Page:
How Debt Markets have Malfunctioned in the Crisis
This article explains how debt markets have malfunctioned in the crisis, with deleterious consequences for the real economy. I begin with a quick overview of debt markets. I then discuss three areas that are crucial in all debt markets decisions: risk capital and risk aversion, repo financing and haircuts, and counterparty risk. In each of these areas, feedback effects can arise, so that less liquidity and a higher cost for finance can reinforce each other in a contagious spiral. I document the remarkable rise in the premium that investors placed on liquidity during the crisis. Next, I show how these issues caused debt markets to break down: fundamental values and market values seemed to diverge across several markets and products that were far removed from the "toxic" subprime mortgage assets at the root of the crisis. Finally, I discuss briefly four steps that the Federal Reserve took to ease the crisis, and how each was geared to a specific systemic fault that arose during the crisis.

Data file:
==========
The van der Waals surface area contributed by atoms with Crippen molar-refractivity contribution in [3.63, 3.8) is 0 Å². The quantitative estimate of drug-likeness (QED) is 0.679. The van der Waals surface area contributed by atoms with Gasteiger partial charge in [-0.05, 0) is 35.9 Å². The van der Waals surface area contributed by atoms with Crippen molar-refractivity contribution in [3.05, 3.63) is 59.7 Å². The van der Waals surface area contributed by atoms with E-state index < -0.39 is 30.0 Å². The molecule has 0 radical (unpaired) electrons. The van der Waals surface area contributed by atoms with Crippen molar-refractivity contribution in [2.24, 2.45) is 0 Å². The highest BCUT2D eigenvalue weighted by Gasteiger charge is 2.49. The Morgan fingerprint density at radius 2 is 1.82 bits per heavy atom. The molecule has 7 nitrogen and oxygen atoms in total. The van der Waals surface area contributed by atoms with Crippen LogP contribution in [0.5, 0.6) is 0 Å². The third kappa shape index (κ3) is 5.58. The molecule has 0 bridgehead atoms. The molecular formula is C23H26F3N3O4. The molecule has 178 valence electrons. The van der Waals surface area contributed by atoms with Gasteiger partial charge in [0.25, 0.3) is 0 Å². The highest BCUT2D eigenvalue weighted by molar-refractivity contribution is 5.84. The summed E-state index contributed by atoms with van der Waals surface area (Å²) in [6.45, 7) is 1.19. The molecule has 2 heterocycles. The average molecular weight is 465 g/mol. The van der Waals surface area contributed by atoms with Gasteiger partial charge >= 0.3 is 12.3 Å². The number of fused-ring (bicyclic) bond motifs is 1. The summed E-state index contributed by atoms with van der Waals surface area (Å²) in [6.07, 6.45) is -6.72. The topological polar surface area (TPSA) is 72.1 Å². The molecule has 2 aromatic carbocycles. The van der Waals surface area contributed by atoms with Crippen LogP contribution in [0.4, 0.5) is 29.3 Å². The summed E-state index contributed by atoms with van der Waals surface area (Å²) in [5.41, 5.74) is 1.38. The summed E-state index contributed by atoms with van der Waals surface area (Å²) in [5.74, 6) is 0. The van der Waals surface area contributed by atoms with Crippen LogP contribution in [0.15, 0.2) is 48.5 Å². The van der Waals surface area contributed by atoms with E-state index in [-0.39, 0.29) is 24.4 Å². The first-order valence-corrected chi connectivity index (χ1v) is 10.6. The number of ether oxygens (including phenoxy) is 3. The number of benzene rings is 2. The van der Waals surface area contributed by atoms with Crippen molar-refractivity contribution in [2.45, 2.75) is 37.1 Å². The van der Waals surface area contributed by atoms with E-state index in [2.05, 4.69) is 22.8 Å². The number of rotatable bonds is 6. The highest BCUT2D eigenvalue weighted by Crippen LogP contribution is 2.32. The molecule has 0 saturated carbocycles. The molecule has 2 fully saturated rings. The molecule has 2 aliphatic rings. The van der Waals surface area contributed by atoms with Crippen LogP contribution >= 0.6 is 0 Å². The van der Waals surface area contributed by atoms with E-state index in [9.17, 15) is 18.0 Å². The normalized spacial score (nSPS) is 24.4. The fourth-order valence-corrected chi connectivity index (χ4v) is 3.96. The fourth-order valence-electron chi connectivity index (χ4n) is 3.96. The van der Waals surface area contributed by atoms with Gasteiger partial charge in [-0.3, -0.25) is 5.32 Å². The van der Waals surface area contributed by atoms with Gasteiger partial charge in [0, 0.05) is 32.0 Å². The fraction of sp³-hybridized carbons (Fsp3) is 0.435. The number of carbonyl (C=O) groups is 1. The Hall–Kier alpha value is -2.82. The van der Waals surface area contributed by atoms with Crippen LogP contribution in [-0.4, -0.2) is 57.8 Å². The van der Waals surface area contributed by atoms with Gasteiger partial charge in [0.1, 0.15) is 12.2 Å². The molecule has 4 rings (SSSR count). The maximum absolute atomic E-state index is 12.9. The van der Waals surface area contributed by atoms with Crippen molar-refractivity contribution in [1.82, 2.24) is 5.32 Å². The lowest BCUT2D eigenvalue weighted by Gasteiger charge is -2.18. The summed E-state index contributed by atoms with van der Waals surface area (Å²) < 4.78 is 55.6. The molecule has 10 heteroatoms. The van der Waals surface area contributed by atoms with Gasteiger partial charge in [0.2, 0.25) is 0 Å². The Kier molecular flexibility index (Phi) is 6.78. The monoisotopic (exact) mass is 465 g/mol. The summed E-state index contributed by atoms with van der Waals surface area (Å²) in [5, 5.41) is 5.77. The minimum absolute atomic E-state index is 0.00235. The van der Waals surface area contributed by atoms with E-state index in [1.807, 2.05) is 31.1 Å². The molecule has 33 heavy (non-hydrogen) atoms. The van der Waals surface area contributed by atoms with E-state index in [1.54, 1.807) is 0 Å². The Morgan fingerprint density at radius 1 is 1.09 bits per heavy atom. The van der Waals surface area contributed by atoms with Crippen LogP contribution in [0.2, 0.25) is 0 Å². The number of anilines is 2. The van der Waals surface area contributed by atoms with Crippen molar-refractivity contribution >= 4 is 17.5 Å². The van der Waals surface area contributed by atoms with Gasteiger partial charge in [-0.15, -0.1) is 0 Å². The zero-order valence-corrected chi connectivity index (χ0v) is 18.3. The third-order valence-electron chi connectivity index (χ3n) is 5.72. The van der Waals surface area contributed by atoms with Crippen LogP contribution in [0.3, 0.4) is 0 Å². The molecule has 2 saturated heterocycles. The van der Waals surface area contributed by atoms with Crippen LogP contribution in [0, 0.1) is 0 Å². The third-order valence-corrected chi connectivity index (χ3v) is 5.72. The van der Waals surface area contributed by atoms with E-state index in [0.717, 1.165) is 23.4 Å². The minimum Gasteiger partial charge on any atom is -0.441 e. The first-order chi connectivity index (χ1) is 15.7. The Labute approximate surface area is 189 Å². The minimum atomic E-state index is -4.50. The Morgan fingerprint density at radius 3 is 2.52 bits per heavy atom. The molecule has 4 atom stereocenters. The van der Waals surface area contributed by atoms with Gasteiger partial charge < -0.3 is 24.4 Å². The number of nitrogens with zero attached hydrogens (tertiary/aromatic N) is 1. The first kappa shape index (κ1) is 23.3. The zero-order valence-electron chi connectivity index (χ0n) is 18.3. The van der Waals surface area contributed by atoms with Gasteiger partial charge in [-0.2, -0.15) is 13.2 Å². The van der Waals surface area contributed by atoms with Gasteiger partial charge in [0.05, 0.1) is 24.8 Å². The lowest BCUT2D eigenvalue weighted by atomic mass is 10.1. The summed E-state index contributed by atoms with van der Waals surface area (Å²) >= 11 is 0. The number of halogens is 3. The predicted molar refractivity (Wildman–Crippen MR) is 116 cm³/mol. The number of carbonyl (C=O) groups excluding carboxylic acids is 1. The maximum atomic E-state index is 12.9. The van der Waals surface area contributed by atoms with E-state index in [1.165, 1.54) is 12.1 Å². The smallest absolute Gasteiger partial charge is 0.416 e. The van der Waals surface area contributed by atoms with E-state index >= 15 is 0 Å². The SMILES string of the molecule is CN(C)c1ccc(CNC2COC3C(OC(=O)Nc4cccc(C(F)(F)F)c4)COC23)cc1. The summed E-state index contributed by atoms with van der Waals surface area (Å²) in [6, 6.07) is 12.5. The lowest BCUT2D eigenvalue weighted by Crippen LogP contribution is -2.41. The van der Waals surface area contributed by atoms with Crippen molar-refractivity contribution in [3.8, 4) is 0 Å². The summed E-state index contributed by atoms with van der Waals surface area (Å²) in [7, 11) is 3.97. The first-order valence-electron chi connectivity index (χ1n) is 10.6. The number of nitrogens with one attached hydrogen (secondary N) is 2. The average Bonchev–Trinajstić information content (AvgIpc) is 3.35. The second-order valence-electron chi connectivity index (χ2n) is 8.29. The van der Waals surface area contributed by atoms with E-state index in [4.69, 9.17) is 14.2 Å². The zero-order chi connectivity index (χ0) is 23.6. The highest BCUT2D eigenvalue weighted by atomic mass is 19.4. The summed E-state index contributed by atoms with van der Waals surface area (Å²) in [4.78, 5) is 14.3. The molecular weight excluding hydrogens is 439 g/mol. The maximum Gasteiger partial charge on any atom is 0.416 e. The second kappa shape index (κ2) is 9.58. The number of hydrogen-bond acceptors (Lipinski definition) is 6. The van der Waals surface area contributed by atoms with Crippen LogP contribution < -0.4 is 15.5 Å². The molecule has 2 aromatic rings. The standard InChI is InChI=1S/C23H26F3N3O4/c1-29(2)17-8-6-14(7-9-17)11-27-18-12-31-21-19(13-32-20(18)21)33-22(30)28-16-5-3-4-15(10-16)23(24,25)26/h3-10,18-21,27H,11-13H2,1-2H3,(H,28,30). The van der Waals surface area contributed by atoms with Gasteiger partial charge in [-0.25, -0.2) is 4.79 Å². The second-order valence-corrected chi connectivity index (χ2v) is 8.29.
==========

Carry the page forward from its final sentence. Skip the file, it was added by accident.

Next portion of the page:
I am grateful to Tobias Adrian, Markus Brunnermeier, Ricardo Caballero, Jan Eberly, Mike Fishman, Gary Gorton, Bengt Holmstrom, Ravi Jagannathan, Jonathan Parker, Todd Pulvino, and Asani Sarkar for their comments. I also thank the editors of the Journal of Economic Perspectives, Timothy Taylor, David Autor and Chad Jones, for their comments. The views expressed herein are those of the author(s) and do not necessarily reflect the views of the National Bureau of Economic Research.
Arvind Krishnamurthy, 2010. "How Debt Markets Have Malfunctioned in the Crisis," Journal of Economic Perspectives, American Economic Association, vol. 24(1), pages 3-28, Winter.